Forget unemployment. Inflation. Consumer confidence. Personal Incomes…

You can even ignore the ever-popular gross domestic product (GDP).

Most of the indicators that the market relies on to forecast the future are worthless in this type of environment. The truth is the data coming out of the traditional economic indicators isn’t current. By the time it’s being reported, the information is already weeks or even months old.

If you want to know when the global slowdown that’s erased $28 trillion in wealth (so far) will finally reverse course, pay attention to the obscure Baltic Dry Index. And nothing else. Here’s why…

What Is The Baltic Dry Index?

Despite the name, the Baltic Dry Index has nothing to do with markets in Lithuania, Latvia or Estonia. Instead, it’s all about the cost of shipping major raw materials. Like iron ore, coal, grain, cement, copper, sand and gravel, fertilizer, even plastic granules.

The value for the index is determined by the London-based Baltic Exchange, which traces its origins back to 1744. Each day, the exchange canvasses hundreds of brokers around the world for price quotes on moving goods. For instance: Shipping 100,000 tons of coal from South Africa to Japan, or 50,000 tons of iron ore from Australia to China. It then aggregates the quotes to form the Baltic Dry Index.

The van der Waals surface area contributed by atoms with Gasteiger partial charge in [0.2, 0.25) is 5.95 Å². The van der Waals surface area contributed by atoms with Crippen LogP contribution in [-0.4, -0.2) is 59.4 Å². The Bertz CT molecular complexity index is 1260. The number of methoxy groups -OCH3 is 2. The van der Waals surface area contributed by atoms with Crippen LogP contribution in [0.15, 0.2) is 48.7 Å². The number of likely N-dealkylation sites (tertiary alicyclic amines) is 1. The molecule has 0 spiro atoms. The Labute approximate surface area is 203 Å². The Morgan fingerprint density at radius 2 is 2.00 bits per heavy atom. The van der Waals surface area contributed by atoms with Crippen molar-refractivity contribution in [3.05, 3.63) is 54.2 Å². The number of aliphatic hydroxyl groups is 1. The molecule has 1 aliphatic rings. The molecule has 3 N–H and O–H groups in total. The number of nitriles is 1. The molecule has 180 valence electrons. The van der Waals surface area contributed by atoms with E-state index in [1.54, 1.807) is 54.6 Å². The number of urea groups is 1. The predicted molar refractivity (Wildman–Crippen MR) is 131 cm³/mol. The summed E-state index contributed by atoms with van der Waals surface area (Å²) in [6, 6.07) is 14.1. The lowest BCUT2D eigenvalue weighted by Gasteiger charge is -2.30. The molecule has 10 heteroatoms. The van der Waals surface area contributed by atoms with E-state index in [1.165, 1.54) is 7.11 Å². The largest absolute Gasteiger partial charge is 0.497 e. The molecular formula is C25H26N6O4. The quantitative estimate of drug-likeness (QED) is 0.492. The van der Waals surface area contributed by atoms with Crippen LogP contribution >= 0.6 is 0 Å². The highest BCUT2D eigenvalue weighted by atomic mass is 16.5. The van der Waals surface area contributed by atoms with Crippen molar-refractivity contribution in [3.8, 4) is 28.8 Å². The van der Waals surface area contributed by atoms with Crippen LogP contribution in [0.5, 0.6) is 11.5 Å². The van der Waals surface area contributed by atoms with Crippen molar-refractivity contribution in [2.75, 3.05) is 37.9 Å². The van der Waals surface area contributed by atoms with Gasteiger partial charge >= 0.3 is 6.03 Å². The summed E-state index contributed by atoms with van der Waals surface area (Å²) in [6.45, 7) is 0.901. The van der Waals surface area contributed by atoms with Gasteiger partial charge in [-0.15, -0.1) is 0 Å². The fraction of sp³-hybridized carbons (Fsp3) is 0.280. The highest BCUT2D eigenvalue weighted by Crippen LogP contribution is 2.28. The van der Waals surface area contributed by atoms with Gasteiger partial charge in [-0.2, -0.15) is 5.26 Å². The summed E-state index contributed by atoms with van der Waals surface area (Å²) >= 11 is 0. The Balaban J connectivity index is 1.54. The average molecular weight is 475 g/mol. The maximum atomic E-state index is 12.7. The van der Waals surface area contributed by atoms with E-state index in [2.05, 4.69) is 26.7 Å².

Basic economic principles of supply and demand explain the significance of the index…

The supply of cargo ships is tight and inelastic. It takes roughly two years to build a new cargo ship. And the high cost of each prohibits docking ships during slow periods. In other words, a change in cargo rates does not change the number of ships in operation. So even the slightest changes in demand for shipping raw materials results in a change in the index.

And because the index tracks the cost of shipping raw materials - the precursors of economic output - instead of intermediate or finished goods, it provides a precise and rare measurement of the volume of global trade at the earliest possible stage.

A sharp move up, means global trade is increasing. Conversely, a sharp move down, means it’s decreasing. Since global economic activity ultimately influences the equity markets, sharp moves in the Baltic Dry Index often predict and precede similar moves in the equity markets.

4 Reasons to Favor The Baltic Dry Index

Of course, there are other reasons to favor the Baltic Dry Index over other leading indicators, including:

* No room for speculation. The index is not tradable, which means the only people booking cargo ships are those with actual cargo to ship. That makes the Baltic Dry Index, as economist Howard Simons put it, “totally devoid of speculative content.”

* Not subject to revisions. Unlike almost every other piece of economic data, the Baltic Dry Index is not revised on a monthly or quarterly basis. The price is the price. And it’s completely reliable.